Online Vacation Rental Scams Grow

By Glenn Ruppel

Jul 13, 2012 11:31am
ht don kenedy mr 120712 wblog Online Vacation Rental Scams Grow

                                                                                                                 (Obtained by ABC News)

Vacationers heading to popular hotspots like New York City may find the hotel prices a shock. During the height of the tourist season a hotel room can run hundreds of dollars a night, sending some to look for cheaper options. They are out there, but so are the scams that can ruin your trip.

Some of the apartments and homes advertised as “Vacation Rentals” on websites like Craigslist.com and Backpage.com appear to be amazing deals. They promise you’ll pay just $50, $75 or $125 a night for fancy Manhattan apartments, and are complete with photos showing charm and luxury. However when “20/20″ checked a random sampling of these low-price ads, it was tough to find even one that was legitimate.

We followed up on two tempting deals ads and contacted the apartment “owners” by email, asking to rent for a week. In each case we were sent a contract and asked for a security deposit and half the week’s rent in advance. One “owner” instructed us to send the money in advance by Western Union. The other asked for the deposit to be transferred to the bank account of a middle man. Once they had our money, they promised to meet us when we arrived and give us the key.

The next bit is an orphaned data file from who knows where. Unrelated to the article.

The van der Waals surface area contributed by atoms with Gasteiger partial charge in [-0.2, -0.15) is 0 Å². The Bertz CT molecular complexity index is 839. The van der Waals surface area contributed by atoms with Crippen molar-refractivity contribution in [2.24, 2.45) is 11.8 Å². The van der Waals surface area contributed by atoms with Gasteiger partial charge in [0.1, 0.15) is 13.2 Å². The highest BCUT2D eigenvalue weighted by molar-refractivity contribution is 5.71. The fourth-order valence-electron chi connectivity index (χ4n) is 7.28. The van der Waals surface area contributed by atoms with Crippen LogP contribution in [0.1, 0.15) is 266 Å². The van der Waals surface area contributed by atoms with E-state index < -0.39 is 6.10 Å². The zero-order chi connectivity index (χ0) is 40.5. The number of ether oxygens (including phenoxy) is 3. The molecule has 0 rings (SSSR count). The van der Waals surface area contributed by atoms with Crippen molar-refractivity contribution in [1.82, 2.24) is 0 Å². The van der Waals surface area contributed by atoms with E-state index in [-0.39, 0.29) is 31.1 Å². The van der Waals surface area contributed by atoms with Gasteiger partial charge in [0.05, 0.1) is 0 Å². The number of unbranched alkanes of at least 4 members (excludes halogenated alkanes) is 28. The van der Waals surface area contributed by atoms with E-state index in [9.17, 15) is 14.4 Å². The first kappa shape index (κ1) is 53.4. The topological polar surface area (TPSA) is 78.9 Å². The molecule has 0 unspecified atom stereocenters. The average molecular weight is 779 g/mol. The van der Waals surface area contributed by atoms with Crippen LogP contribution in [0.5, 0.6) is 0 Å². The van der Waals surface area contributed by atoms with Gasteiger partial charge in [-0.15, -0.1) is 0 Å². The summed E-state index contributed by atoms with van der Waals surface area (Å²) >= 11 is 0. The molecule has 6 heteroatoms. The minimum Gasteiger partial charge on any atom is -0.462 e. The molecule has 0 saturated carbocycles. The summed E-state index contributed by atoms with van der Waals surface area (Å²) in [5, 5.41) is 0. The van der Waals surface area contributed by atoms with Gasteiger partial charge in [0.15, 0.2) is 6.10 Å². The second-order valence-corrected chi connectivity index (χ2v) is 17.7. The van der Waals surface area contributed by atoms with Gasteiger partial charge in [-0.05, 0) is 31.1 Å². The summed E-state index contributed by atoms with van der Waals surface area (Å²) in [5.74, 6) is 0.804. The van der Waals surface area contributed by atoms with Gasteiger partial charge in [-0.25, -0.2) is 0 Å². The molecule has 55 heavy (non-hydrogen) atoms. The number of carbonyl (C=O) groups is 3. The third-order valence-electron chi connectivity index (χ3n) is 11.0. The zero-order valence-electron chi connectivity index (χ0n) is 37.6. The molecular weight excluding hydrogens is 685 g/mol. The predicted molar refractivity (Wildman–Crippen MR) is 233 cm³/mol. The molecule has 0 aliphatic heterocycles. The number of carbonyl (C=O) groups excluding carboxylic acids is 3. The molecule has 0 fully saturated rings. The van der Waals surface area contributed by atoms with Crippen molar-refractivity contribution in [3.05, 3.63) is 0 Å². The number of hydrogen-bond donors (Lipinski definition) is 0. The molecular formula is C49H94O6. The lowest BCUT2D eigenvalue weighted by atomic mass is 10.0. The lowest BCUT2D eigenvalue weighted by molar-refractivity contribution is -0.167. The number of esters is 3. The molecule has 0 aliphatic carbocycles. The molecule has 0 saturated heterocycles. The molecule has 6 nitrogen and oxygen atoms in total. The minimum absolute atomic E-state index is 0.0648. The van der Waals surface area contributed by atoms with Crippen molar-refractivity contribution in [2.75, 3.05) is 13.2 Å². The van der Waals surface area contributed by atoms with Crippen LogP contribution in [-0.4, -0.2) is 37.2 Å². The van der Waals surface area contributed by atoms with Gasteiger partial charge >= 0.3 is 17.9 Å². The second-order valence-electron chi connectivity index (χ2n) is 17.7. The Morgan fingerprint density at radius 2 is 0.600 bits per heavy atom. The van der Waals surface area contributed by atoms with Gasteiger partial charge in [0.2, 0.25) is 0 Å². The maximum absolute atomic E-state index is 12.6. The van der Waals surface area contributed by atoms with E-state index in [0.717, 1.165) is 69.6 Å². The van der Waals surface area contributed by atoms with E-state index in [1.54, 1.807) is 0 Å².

Watch the full story on “20/20: Vacation Confidential” online.

We followed through and sent $360 for a bright and beautiful one bedroom apartment in the fashionable West Village neighborhood in Manhattan. It would have been an incredible deal, but when we showed up at the appointed time, there was no one to greet us. The “owner” had stopped responding to our emails, asking to be let in. If this had been our real vacation, we’d be out of luck and cash, with nowhere to stay.

How do the con artists pull this off?  To start, they steal the photos from legitimate apartment ads–for much pricier properties. We traced the photos for our West Village apartment “deal” to a real rental–in Panama! If you look closely at the photo accompanying this post — used in the ad we responded to –you might notice the palm tree outside the window. That’s a tipoff that the apartment is elsewhere. The con artists then use those photos as bait, along with the impossibly low prices.

Once you’ve been taken there is little you can do. That’s because the con artists may use others to insulate themselves. One “owner” we dealt with asked us to send money to a middleman in Galveston, Texas. When we contacted that gentleman, he told us that he received the money as a bank account transfer, and then sent it onto a contact in Nigeria. He appeared to be an innocent party in this transaction, and told us he believed he was handling donations from Americans, sent to pay for cancer treatment of others overseas. So if anyone wants to complain about this ripoff, they will hit a dead end.

We spoke to the real owners of some of the apartments listed for rent, and some were aware of the ongoing scam. One told “20/20″ that “for many years we’ve had scammers taking our pictures and then re-posting for $100 a night or less.” There was also frustration that their complaints went nowhere: “nothing gets done. Its a shame.” The bottom line, as another owner told “20/20″, is that “rent of a NYC 1 bedroom apartment is about $4,000 per month. What are they thinking if they think someone can get it for $100 a night.”

So what to do? Stick to more reputable vacation rental websites like “Vacation Rental By Owner” (VRBO.com), Roomorama.com, and AirBNB.com. Even then, don’t let your guard down. Be wary if you’re asked to send a payment by Western Union or by bank account transfer. And if the price is way below the market average, steer clear.

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